Chlamydia trachomatis DNA Probe

 

Chlamydia Test

Chlamydia and Gonorrhea Are Both Completely Curable. The Safest Thing To Do is To Take the Test.

Formal name: Chlamydia trachomatis culture; Chlamydia trachomatis DNA Probe; Chlamydia trachomatis by Amplified Detection; Chlamydia trachomatis by Direct Antigen Detection (DFA). The U.S. Centers for Disease Control and Prevention (CDC) estimate that 5 percent of young sexually active people are infected with Chlamydia. That is translated to mean one out of every twenty sexually active people in a non-monogamous relationship may have Chlamydia. Or one in twenty girls at a college such as UCLA or Boston University may have Chlamydia. For only $XX dollars you'll receive a Confidential Chlamydia Test at a National Laboratory in Shanghai.

Chlamydia Fact

Just what is Chlamydial Infection?

"Chlamydial ("kla-MID-ee-uhl") infection is a curable sexually transmitted bacterial disease (STD), which is caused by a bacterium called Chlamydia trachomatis. One can get genital chlamydial infection during oral, vaginal, or anal sexual contact with an infected partner. This disease can cause serious problems in men and women, as well as in newborn babies of infected mothers. Chlamydial infection is one of the most widespread bacterial STDs in the United States.

Because chlamydial infection does not make most people sick, you can have it and not know it. Those who do have symptoms may have an abnormal discharge (mucus or pus) from the vagina or penis or pain while urinating. These early symptoms may be very mild. Symptoms usually appear within one to three weeks after being infected. Because the symptoms may be mild or not exist at all, you might not seek care and get treated.

How is Chlamydia picked up in non-symptomatic people?

The United States' military tests all new recruits by a simple urine test for Chlamydia, which uses a DNA PCR analysis. Results usually return the next day. If you have a discharge or burning, you do not need us to tell you something is wrong. Go to your neighborhood physician or medical center for treatment. If you feel you are at risk and have no symptoms, the urine test is for you.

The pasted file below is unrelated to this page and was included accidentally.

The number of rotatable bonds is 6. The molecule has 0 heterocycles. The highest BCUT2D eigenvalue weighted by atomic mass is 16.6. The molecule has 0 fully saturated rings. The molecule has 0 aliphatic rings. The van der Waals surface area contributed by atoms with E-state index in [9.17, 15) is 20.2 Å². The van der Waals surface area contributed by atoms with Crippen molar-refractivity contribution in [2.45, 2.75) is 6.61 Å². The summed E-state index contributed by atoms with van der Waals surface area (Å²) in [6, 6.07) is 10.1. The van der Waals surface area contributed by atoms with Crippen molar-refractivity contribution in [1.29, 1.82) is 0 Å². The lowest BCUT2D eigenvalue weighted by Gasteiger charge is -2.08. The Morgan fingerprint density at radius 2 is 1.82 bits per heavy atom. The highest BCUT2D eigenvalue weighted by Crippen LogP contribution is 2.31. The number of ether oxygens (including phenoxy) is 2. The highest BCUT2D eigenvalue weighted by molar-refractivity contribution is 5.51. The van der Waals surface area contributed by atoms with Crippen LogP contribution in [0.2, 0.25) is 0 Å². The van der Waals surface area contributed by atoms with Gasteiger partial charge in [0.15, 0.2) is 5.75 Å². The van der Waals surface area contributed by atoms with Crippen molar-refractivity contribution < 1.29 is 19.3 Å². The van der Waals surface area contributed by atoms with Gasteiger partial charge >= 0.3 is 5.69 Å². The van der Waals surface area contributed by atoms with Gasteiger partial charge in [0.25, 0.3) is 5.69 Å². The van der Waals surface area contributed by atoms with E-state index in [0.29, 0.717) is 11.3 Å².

Why Get Tested?

To screen for or diagnose chlamydia infection

When to Get Tested?

If you are sexually active, pregnant, have one or more risk factors for developing chlamydia, or have a symptoms, such as vaginal discharge and abdominal pain (for women) or unusual discharge from the penis or pain on urination (for men); depending on your risk factors, may be annually

Sample Required?

A swab or brush of cells or secretion from the infected area; urine (male or female) for the molecular test

Test Preparation Needed?

None

Test Sample

The Test Sample What is being tested?

The test is looking for evidence of infection by the bacterium Chlamydia trachomatis. Chlamydia is the most common bacterial sexually transmitted disease (STD) in the United States and is especially common among people 15 to 25 years of age. It is estimated that 3 million Americans are infected with chlamydia each year, although this number may be higher. Since many people do not experience any symptoms, cases often go undiagnosed and unreported; still, over 1 million new cases are reported each year. Diagnosing and treating chlamydia is very important to prevent long-term complications and spread of the infection to others.

Chlamydia is generally transmitted through sexual contact (oral, vaginal, or anal) with an infected partner. Risk factors include having multiple sex partners, coinfection or previous infection with another STD, and not using barrier contraception consistently. An infected mother can spread the disease to her baby during childbirth. These babies are in danger of developing conjunctivitis, an inflammation that can threaten eyesight, and pneumonia.

About 75% of infected women and 50% of infected men have no symptoms; some may experience only mild symptoms. For women, symptoms, if they occur, include bleeding between menstrual periods and after sexual intercourse, abdominal pain, painful intercourse, and an abnormal vaginal discharge. For men, symptoms include pus or milky discharge from the penis and inflammation of the prostate (prostatitis) or of the rectal area (proctitis). Both sexes can experience painful or frequent urination.

Chlamydia is easily treated with a course of antibiotics, but if left untreated, it can cause severe reproductive and other health problems. If left untreated, 40% of women may develop pelvic inflammatory disease (PID) from infections that start on the cervix but that can spread to the fallopian tubes and ovaries. This can cause infertility and increase the risk of tubal (ectopic) pregnancy, which is often fatal. Women who are infected and pregnant may experience heavy bleeding before delivery and premature rupture of the membranes. Men, too, may become sterile. Both sexes may develop rectal itching and red, swollen, itchy eyes.